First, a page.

It was not uncommon for knights to swear fealty to more than one lord, acquiring more fiefs in the process. Many ministerales became wealthy by such devices, and tiptoed around conflicting oaths with difficulty. Lords were not always averse to such practices, as they could turn to their wealthy knights for financial support in waging war or providing ransom for kidnapped familae.

The penalties for breaking the knightly code were severe. Confiscation of fiefs was the customary punishment. Depending on the gravity of the offense, he could lose his wife, his children, and be cast an outlaw, whereby no one was allowed to assist him in any way.

On the other hand, lords who did not fulfill their duty suffered little consequence. If it was an ongoing problem or widespread across all of the lord’s retinue, rebellions did occur. Royal courts might have to be involved and that outcome usually was to neither parties’ benefit, but rather to the royal household itself. Thus, the incentive was to settle matters within the familae and maintain the peace.

Marriage for German Knights

As I explained in my last post, marriage was encouraged by German nobility, as long as it was within the familiae. If the marriage was outside the lord’s retinue, the children of that marriage belonged to the mother’s lord. Therefore, the father’s lord would be gaining nothing by the union.

In some cases, two lords would negotiate a marriage, and divide the children between them. This was particularly true if the knight’s fiefs were allods passed down to his children. Often, daughters were given allods from either their fathers or their mothers, and could be very valuable. Therefore, marriage arrangements became a swapping of people and property, each lord bargaining for the better deal.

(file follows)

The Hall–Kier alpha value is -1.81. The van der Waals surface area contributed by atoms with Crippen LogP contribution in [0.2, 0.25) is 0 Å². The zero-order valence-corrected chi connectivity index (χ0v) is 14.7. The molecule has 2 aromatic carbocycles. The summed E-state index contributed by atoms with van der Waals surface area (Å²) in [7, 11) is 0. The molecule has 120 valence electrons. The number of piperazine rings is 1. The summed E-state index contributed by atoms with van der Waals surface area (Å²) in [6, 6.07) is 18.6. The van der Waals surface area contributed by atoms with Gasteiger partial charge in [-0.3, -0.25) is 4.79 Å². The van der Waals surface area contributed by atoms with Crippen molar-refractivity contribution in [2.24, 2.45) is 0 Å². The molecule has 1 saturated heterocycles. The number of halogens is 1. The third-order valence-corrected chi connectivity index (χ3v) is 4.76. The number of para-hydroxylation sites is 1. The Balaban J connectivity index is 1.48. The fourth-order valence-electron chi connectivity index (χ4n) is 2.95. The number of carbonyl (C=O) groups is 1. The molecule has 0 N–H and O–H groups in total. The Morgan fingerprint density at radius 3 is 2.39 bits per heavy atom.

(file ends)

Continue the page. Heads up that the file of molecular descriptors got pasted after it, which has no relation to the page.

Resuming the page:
Knights could also marry outside the knightly class, by wedding a free woman. In this case, the resulting children were also free. Free persons residing in a lord’s demesne did not have to provide a corvee (service of labor for a specified time), but did have to pay a head tax, similar to our income tax. So, few lords were inclined to approve such a marriage, unless the free woman agreed to relinquish her children’s freedom to the knight’s lord. Another enticement to the lord is that the free woman and her family would pay an agreed sum for the loss of the children.

It was not unusual for free persons to seek marriage into a familiae, to be relieved of the head tax, and to learn the ways of the fighting knightly class. Children of such a union almost always received a fief from the lord, particularly male children who were training to be warriors.

Often, mixed marriages between familiae or free and unfree resulted in later arguments, litigation, and outright kidnappings or violent skirmishes. Only the highest bishopric or ducal courts could make decisions in such cases, and seldom were bothered to do so. The might of the warrior class almost always won with or without the courts.